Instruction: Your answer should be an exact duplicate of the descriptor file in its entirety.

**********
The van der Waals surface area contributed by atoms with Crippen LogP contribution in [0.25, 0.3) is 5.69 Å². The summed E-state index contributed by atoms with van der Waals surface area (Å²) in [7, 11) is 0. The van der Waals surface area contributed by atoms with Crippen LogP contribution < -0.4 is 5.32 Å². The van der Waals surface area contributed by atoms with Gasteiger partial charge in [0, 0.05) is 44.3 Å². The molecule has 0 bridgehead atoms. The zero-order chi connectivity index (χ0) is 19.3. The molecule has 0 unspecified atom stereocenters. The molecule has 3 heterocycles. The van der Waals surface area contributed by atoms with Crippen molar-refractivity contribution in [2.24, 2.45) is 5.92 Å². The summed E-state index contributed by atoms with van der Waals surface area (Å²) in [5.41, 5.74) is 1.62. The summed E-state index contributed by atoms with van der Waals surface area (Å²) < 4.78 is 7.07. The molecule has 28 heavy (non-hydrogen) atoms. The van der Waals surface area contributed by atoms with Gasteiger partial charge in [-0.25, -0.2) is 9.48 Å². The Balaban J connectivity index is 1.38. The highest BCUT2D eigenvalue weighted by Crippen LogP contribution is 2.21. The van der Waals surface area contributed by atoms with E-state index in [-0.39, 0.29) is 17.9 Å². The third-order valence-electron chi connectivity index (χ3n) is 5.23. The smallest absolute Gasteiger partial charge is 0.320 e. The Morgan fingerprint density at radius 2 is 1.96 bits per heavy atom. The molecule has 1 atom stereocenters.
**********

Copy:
The van der Waals surface area contributed by atoms with Crippen LogP contribution in [0.25, 0.3) is 5.69 Å². The summed E-state index contributed by atoms with van der Waals surface area (Å²) in [7, 11) is 0. The van der Waals surface area contributed by atoms with Crippen LogP contribution < -0.4 is 5.32 Å². The van der Waals surface area contributed by atoms with Gasteiger partial charge in [0, 0.05) is 44.3 Å². The molecule has 0 bridgehead atoms. The zero-order chi connectivity index (χ0) is 19.3. The molecule has 0 unspecified atom stereocenters. The molecule has 3 heterocycles. The van der Waals surface area contributed by atoms with Crippen molar-refractivity contribution in [2.24, 2.45) is 5.92 Å². The summed E-state index contributed by atoms with van der Waals surface area (Å²) in [5.41, 5.74) is 1.62. The summed E-state index contributed by atoms with van der Waals surface area (Å²) < 4.78 is 7.07. The molecule has 28 heavy (non-hydrogen) atoms. The van der Waals surface area contributed by atoms with Gasteiger partial charge in [-0.25, -0.2) is 9.48 Å². The Balaban J connectivity index is 1.38. The highest BCUT2D eigenvalue weighted by Crippen LogP contribution is 2.21. The van der Waals surface area contributed by atoms with E-state index in [-0.39, 0.29) is 17.9 Å². The third-order valence-electron chi connectivity index (χ3n) is 5.23. The smallest absolute Gasteiger partial charge is 0.320 e. The Morgan fingerprint density at radius 2 is 1.96 bits per heavy atom. The molecule has 1 atom stereocenters.